Finding the Small Wins

Oncology Nursing NewsJune 2024
Volume 18
Issue 3

The winner of the 2024 Extraordinary Healer® award, Meaghan Mooney, BSN, RN, OCN, found a rewarding career caring for patients and their families, even after transitioning to a leadership role. Now, she uses her expertise to help children facing a parent's cancer diagnosis.

Meredith R. Cooper, MA, CCLS, LPC, (left) nominated Meaghan Mooney, BSN, RN, OCN, for the Extraordinary Healer award.

Meredith R. Cooper, MA, CCLS, LPC, (left) nominated Meaghan Mooney, BSN, RN, OCN, for the Extraordinary Healer award.

Meaghan Mooney, BSN, RN, OCN, was leaning toward a career in maternity and pediatrics while in nursing school at Fairfield University in Connecticut, when a surgical rotation on an oncology floor sent her down a completely different path. “I felt drawn to oncology,” Mooney says. “It’s a tough specialty, but that made it even more rewarding. It seemed like the perfect fit for me.”

Upon graduation, Mooney took a job at Memorial Sloan Kettering Cancer Center in New York City, then moved to the oncology floor at Seton Medical Center Austin, part of the Ascension health care system in Texas. After about a year, she transferred to Texas Oncology, also in Austin, where she worked for almost 9 years. In 2019, Mooney rejoined Ascension as a quality and patient safety nurse for Ascension Medical Group before stepping into her concurrent role of chief of staff.

“As a Catholic health organization, Ascension promotes a culture of caring for the poor and vulnerable,” Mooney says. “That translates to the care provided for patients, especially those who are uninsured or underinsured. I appreciate that service to the community.”

Mooney’s position as chief of staff has taken her out of patient care, but she still helps cancer patients and their families as a member of the board of directors of Wonders & Worries, a nonprofit organization that provides support to children and teenagers during a parent’s serious illness or injury.

“While Wonders & Worries provides support for several types of medical conditions, the majority of their clients [include children with a parent] with a cancer diagnosis,” Mooney says. “They explain the parent’s diagnosis in an age-appropriate manner, and also help children work through any feelings or concerns they are experiencing. All of their services are provided free to the families.”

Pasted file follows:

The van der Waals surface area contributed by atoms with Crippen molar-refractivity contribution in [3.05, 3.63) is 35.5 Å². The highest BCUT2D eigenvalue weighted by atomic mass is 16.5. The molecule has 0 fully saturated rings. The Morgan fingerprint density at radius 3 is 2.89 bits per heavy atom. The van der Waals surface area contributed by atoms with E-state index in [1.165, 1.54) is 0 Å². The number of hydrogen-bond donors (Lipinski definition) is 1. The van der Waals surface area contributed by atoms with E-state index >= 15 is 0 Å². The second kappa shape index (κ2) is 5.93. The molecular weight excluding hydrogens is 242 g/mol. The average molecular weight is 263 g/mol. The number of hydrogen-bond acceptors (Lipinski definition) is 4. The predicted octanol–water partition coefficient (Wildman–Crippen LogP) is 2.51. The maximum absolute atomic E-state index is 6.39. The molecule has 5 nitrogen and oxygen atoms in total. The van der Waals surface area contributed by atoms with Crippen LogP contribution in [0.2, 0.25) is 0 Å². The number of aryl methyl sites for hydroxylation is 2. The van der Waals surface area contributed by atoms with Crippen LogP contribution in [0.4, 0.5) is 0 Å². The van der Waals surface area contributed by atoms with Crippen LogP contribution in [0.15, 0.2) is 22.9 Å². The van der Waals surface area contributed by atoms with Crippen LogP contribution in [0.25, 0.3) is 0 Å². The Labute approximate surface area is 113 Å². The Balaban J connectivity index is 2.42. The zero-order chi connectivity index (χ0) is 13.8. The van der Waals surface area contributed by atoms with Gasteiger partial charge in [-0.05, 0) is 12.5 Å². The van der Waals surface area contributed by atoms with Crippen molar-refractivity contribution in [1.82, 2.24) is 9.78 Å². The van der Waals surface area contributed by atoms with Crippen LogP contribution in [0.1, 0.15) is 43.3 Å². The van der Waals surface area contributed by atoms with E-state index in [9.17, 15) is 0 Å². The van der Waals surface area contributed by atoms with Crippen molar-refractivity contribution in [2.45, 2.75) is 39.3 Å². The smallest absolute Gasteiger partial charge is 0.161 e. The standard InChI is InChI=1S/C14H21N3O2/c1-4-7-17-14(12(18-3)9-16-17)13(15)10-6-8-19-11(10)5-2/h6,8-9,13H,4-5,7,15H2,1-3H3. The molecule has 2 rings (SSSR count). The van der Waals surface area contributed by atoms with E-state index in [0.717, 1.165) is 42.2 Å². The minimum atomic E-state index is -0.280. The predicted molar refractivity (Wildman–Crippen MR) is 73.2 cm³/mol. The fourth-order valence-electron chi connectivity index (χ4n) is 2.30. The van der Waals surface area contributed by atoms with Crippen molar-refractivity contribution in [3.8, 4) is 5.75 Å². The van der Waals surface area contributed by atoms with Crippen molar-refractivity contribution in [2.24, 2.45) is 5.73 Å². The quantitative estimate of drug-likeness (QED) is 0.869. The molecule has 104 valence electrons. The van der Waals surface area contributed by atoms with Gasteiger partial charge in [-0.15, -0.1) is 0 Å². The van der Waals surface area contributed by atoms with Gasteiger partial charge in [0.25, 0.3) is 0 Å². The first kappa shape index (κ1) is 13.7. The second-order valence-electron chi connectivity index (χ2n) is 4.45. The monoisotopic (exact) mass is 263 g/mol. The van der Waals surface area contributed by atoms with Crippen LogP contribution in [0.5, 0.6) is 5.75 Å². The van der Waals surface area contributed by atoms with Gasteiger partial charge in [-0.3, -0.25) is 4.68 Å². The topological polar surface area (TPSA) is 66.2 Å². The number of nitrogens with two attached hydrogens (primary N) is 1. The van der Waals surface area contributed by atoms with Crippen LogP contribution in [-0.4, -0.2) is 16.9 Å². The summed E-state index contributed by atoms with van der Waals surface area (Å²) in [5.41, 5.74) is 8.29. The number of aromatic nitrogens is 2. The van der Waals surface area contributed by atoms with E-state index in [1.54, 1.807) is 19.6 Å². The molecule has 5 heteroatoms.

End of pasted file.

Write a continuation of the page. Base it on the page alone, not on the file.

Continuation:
Mooney joined the board of Wonders & Worries in 2019 and quickly found herself in an advisory role because of her nursing background. “I also help with outreach and development, looking for ways that the organization can expand and connect with other referral bases,” she notes. “I’ve also chaired their annual fundraising gala for the past 2 years.”

Mooney really came through for Wonders & Worries when the organization needed a hospital room in which to film an educational video that would show young people where and how their loved ones receive treatment. Finding an available room locally proved challenging, so Mooney reached out to her alma mater, Fairfield University. “They have simulation labs that are set up to look exactly like a hospital room, so I asked if they would allow Wonders & Worries to film there,” she says. “It ended up being a great alternative that allowed Wonders & Worries to complete the project.”

From left: Meredith R. Cooper, MA, CCLS, LPC, and Meaghan Mooney, BSN, RN, OCN

From left: Meredith R. Cooper, MA, CCLS, LPC, and Meaghan Mooney, BSN, RN, OCN

Mooney has also mentored nurses who were new to oncology. “When you come out of nursing school, you’re just overwhelmed and scared that you’re going to make a mistake,” she explains. “I tried to make them feel comfortable asking questions. And I’m the kind of person who likes to do research, so I also created binders and cheat sheets regarding the most common things they would see and have to manage. I let them shadow me and explained to them why we were doing a particular procedure or test. Things like that helped them feel more connected to the care team and the patient.”

Mooney acknowledges the emotional challenges of working in oncology, but finds the work personally satisfying. “It can definitely take a toll on you because you have ups and downs,” she says. “You’re trying to find the small wins, whether it’s a patient whose symptoms have resolved or who had a good lab result, or someone who was able to go out to dinner with their children. We like to celebrate those little victories with them, so their victory is our victory, too. I’ve become an expert silver lining-finder. I will find it, and I will remind the patient of it.”

Nominations are now open for the 2025 CURE Extraordinary Healer award.

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